H. Leighton Steward was the chief executive officer of Louisiana Land and Exploration Co. He became intrigued when a business colleague in New York washed down a spinach-and-bacon salad and six lamp chops with generous quantities of red wine while rhapsodizing about all this being on his new diet. After losing 20 pounds on the diet, Steward sought out a Frenchman who had written about a low-sugar diet and got his blessing to spread the word in the United States. Steward teamed up with popular New Orleans cardiovascular surgeon Dr. Morrison Bethea, a gastroenterologist and an endocrinologist to self-publish a book called Sugar Busters! After selling thousands of copies, a major publishing company took over, and Sugar Busters! was on the national bestsellers lists for months. (For more information, go to sugarbusters.com.)
The always-quotable Dr. Edward St. Martin emphasizes the importance of caloric restriction in what he calls “the dog diet”: “Get a Labrador puppy, eat half of what’s on your plate, and give the dog the rest.” This is good advice when coupled with a modified version of Sugar Busters. Simply avoid the white foods –– white rice, pasta, potatoes, white flour and all desserts made with refined sugar.
An estimated one in three Louisiana adults has hypertension, our most common cardiovascular disease. And most never have symptoms unless it goes untreated for years, lending hypertension the title of “the silent killer.” This is an easy disease to diagnose and treat. All it takes is a working blood pressure cuff and somebody who knows how to use it accurately. The commercial units you see at drugstores where a blood pressure reading is free for the sitting are actually fairly accurate.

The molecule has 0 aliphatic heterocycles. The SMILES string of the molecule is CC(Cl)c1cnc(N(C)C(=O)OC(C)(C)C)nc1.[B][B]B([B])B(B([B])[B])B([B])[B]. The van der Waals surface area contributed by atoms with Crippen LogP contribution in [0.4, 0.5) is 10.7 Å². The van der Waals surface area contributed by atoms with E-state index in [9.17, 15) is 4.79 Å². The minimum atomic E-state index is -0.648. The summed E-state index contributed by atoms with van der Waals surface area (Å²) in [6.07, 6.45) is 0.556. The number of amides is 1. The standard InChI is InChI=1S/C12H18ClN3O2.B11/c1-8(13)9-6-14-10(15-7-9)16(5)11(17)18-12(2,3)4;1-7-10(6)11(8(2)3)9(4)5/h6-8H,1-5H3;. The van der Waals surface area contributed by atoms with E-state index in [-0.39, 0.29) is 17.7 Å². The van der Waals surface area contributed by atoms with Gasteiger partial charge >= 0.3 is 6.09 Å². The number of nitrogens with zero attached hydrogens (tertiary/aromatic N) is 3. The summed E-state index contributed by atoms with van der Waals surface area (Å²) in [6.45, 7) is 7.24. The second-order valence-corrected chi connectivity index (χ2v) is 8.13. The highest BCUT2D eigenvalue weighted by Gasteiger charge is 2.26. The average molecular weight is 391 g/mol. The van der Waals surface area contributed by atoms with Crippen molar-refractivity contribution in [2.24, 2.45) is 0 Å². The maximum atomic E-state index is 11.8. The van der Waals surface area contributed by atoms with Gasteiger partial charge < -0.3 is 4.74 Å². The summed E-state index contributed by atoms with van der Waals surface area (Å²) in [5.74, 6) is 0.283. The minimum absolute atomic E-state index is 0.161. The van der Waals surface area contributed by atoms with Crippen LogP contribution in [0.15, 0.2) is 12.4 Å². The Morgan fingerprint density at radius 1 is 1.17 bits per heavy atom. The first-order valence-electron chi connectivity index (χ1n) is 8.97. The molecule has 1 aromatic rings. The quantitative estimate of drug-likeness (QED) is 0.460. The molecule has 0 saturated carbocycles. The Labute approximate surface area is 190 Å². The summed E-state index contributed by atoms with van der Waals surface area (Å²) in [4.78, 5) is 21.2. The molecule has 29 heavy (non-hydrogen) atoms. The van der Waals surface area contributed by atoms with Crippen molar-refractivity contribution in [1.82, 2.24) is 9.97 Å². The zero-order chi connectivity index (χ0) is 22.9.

Between Normal and Hypertension
“My pressure always goes up when I go to the doctor’s office” is a comment primary-care physicians hear daily. But here’s the bottom line on that –– fluctuating elevated blood pressure levels can also be a silent killer. For adults, normal blood pressure is 120/80 or less. Hypertension is a blood pressure of 140/90 or more. Most persons with blood pressures between normal and hypertension will progress to true hypertension with time.
Therapy to normalize blood pressure usually starts with a drug to flush out excess sodium and water or a drug that causes blood vessel walls to relax or both. Effective treatment of hypertension can reduce its well-known complications: coronary artery disease, heart failure, stroke, blindness and kidney failure.
Sleep disorders come in all sorts of styles and colors, from narcolepsy to restless legs syndrome. There are more than 100 sleep-related diagnoses that fuel other diseases and problems, including fatigue, memory impairment, depression, dyslexia, bipolar disorder, anxiety disorders and attention deficit disorder.